BACKGROUND: The emotional functioning (EF) dimension of the European Organization for Research and Treatment of Cancer Quality of Life Questionnaire (EORTC QLQ C33) and the Hospital Anxiety and Depression Scale (HADS) evaluate anxiety and depression. We wanted to compare cancer patients' responses to EF with those to HADS, as well as the impact of anxiety and depression on the quality of life (QL) dimensions of the EORTC QLQ C33. METHOD: A total of 568 cancer patients completed both the EORTC QLQ C33 and HADS at the same occasion. The association between the patients' EF scorings and their HADS scores was analyzed by multiple linear regression. Gender and age were included as covariates. RESULTS: Statistically significant negative relations were found between EF and HADS-A (anxiety), HADS-D (depression) and HADS-T (total score), respectively, with the highest correlation coefficient for HADS-A. Older patients and males reported less emotional distress assessed by the EF scale than younger ones and females with comparable HADS-T or HADS-D scores. Both HADS-A and HADS-D were significantly related to other QL dimensions, and depression was a stronger predictor for reduced QL than anxiety. CONCLUSION: The EF dimension of EORTC QLQ C33 predominantly assesses anxiety, whereas depression is rated to a lesser degree. Combined with significant age and gender relations, this implies a risk of underdiagnosed depression, if the EORTC QLQ C33 is used as the only instrument to screen for psychological distress in cancer patients. As depression has a stronger impact on global QL of cancer patients than anxiety, the use of an additional instrument is recommended for assessment of depression.
PubMed ID
11053601 View in PubMed
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Are the Health of the Nation Outcome Scales a valid and practical instrument to measure outcomes in North America? A three-site evaluation across Nova Scotia.

https://arctichealth.org/en/permalink/ahliterature167176
Source
Community Ment Health J. 2007 Apr;43(2):91-107
Publication Type
Article
Date
Apr-2007
Author
Stephen Kisely
Leslie Anne Campbell
Doug Crossman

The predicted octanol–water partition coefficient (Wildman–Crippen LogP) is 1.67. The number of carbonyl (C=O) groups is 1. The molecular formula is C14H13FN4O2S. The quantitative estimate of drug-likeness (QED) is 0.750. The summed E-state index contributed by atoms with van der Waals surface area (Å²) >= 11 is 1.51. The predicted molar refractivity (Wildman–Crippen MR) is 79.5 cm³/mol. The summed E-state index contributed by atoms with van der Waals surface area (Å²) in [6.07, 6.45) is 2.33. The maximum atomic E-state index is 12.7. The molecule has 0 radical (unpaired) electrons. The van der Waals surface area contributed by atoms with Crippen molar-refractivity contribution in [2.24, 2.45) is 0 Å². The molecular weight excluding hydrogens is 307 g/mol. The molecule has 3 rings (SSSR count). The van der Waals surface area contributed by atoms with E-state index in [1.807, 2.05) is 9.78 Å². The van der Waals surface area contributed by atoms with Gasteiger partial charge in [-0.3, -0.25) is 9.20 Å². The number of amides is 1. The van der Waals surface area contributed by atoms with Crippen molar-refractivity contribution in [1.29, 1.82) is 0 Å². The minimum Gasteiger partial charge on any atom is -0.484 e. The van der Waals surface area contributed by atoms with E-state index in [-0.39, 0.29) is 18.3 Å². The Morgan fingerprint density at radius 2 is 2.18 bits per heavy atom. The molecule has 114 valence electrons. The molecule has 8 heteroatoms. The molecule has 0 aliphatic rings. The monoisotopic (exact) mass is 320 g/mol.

Stephen Gleich
John Campbell
Author Affiliation
Department of Psychiatry, Community Health and Epidemiology, Dalhousie University, Halifax, Canada. Stephen.Kisley@cdha.nshealth.ca
Source
Community Ment Health J. 2007 Apr;43(2):91-107
Date
Apr-2007
Language
English
Publication Type
Article
Keywords
Adolescent
Adult
Aged
Ambulatory Care
Child
Community Mental Health Services
Follow-Up Studies
Humans
Mental Disorders - diagnosis - psychology - therapy
Middle Aged
Nova Scotia
Observer Variation
Outcome Assessment (Health Care) - statistics & numerical data
Patient Admission
Personality Assessment - statistics & numerical data
Pilot Projects
Psychometrics - statistics & numerical data
Reproducibility of Results
Rural Population
Urban Population
Abstract
We tested the usability, sensitivity and validity of the Health of the Nation Outcome Scales (HoNOS) in routine clinical practice in North America. Three pilot sites provided ratings on all inpatient and outpatient referrals over 4 months using versions covering children and adolescents (HoNOSCA), working-age adults and the over-65s. Data were entered using the routine administrative data system. Sixty-one percent of eligible patients had at least one HoNOS rating (n = 485). Following the initial rating, subsequent completion rates reached 80%. Ratings were sensitive to time and setting, with significantly higher scores in inpatients than outpatients. Individual diagnoses had different patterns of scores, further supporting validity.